Second, when it comes to security, a large data center is generally far more secure than a local server, especially when it comes to the data being accessed by multiple people remotely. Clouid providers have the resources to invest in the best security available, which often just isn’t the case for local servers. 

And, finally, many organizations have experienced large growth or downsizing in 2020. With a locally hosted server, this could lead to paying for an IT infrastructure that is either too big or small (and therefore inefficient). Alternatively, with cloud computing, scaling is easy; you can simply ask your hosting provider to add or reduce resources, and they can do so almost immediately.

Therefore, 2020 became the year where a brand new, rather reluctant, audience became customers of the cloud. And despite the adversity faced, 72 percent of organizations say they have been able to work effectively remotely. Surely a large part of this is thanks to the cloud.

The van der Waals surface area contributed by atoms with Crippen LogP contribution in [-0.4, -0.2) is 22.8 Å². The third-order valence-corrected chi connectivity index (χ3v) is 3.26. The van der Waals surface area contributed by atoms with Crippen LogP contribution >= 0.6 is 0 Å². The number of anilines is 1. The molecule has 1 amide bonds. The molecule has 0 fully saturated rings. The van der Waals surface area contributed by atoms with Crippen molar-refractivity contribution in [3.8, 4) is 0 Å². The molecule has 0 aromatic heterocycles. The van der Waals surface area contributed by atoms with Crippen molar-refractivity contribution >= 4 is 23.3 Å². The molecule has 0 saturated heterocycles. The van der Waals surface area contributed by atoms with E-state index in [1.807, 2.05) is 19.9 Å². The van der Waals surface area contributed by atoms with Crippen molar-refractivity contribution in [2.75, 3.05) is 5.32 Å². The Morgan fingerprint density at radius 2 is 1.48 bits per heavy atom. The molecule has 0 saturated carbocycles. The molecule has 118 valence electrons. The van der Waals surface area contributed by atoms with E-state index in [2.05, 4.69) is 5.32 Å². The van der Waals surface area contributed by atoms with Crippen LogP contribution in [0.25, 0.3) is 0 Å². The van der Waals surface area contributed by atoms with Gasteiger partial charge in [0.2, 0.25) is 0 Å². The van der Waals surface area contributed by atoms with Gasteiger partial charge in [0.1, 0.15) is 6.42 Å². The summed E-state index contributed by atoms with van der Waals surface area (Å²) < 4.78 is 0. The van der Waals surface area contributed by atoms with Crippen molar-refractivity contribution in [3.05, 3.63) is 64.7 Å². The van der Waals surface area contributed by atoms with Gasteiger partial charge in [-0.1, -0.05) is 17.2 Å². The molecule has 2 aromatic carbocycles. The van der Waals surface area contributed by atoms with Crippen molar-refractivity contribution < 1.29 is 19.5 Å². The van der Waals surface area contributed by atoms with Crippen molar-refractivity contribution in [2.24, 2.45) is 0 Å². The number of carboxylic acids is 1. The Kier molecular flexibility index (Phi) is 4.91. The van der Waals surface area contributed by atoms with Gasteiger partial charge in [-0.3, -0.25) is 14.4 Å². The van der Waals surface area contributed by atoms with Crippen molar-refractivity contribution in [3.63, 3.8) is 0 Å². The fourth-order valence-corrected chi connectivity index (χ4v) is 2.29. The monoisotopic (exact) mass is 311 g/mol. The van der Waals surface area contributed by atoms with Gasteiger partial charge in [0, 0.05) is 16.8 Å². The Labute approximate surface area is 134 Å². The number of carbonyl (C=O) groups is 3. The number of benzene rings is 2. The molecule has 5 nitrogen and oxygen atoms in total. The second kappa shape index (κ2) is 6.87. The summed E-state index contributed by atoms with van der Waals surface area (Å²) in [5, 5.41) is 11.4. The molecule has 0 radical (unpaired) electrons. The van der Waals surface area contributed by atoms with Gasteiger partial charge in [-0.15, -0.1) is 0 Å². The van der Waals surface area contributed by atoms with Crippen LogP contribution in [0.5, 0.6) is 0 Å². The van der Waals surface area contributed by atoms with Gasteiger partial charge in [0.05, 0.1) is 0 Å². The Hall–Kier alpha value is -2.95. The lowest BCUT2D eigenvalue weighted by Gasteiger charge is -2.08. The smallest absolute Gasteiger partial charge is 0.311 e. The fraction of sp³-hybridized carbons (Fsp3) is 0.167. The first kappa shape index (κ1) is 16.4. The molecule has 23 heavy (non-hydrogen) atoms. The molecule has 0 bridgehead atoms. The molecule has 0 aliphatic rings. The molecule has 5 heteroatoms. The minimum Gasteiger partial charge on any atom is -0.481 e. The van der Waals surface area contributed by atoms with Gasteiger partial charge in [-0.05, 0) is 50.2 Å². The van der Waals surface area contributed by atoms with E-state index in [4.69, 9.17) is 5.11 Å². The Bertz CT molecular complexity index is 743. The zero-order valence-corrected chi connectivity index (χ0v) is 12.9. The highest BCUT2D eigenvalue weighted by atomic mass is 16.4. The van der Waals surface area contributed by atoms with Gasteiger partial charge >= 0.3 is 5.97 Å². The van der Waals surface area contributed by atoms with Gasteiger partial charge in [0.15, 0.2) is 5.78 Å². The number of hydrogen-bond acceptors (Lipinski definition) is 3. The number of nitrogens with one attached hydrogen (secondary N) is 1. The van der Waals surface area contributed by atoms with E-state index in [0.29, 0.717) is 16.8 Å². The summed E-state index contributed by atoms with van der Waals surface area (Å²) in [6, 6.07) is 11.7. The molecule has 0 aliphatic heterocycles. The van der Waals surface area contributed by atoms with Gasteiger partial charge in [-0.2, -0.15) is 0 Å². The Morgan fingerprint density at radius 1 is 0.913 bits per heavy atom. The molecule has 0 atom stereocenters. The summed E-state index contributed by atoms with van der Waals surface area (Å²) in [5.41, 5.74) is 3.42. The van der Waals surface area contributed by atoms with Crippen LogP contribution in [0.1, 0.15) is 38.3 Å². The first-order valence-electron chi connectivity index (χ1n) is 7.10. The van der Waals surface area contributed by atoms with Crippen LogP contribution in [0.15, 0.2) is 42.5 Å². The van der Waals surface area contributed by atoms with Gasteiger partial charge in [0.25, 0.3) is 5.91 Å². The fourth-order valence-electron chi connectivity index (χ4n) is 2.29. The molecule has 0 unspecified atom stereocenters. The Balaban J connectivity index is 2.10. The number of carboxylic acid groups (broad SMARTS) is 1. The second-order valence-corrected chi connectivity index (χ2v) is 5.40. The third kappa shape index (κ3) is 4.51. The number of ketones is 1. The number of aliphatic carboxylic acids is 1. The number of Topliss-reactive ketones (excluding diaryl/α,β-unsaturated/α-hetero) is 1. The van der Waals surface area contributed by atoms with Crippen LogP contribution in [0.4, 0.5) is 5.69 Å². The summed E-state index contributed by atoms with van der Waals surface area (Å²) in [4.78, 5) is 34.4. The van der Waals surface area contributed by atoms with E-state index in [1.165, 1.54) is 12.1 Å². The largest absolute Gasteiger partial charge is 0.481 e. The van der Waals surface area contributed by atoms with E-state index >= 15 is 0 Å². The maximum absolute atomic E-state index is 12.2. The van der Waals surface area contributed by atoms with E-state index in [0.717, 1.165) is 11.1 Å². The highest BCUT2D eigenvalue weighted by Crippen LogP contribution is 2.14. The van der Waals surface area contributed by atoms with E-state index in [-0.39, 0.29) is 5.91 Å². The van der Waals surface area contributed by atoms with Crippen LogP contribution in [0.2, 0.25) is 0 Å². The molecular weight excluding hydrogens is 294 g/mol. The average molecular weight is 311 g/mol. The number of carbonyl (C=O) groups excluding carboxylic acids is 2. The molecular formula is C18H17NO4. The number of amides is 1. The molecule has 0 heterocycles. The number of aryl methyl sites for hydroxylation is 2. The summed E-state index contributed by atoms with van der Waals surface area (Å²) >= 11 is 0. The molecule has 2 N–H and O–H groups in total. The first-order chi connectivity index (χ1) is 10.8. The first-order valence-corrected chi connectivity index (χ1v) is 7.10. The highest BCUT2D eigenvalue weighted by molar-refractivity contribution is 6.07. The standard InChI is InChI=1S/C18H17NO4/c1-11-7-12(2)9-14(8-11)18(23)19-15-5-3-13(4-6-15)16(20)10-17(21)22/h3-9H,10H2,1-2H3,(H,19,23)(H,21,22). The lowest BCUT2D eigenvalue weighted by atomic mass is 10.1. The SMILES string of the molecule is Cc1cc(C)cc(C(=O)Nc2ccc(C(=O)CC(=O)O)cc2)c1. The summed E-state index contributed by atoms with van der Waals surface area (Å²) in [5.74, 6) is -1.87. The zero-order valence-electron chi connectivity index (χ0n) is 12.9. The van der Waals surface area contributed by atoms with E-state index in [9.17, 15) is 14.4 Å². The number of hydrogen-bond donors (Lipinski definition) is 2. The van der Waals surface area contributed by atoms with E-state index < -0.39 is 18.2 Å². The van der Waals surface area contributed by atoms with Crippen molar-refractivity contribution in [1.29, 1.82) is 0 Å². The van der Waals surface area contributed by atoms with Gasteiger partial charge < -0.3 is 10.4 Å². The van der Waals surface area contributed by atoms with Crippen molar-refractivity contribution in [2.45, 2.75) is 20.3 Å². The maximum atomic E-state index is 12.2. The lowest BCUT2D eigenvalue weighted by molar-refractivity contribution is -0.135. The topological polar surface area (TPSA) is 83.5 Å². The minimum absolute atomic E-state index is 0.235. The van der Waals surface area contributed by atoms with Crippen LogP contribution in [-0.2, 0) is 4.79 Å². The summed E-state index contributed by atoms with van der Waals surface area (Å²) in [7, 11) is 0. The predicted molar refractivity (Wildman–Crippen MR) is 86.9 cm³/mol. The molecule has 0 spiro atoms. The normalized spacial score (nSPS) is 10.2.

Had the events of 2020 not happened, the global cloud market would still have experienced growth, but the cultural shift in attitude toward it and understanding of its benefits would not have seen the same dramatic shift. And that is why 2020 is the Year of the Cloud.

Challenges for the cloud…

It would be naive to suggest that there were no challenges attached to cloud computing in 2020. There's a reason those new to the cloud have been reluctant to embrace it in the past, and, therefore, with a new audience come new reservations and hurdles.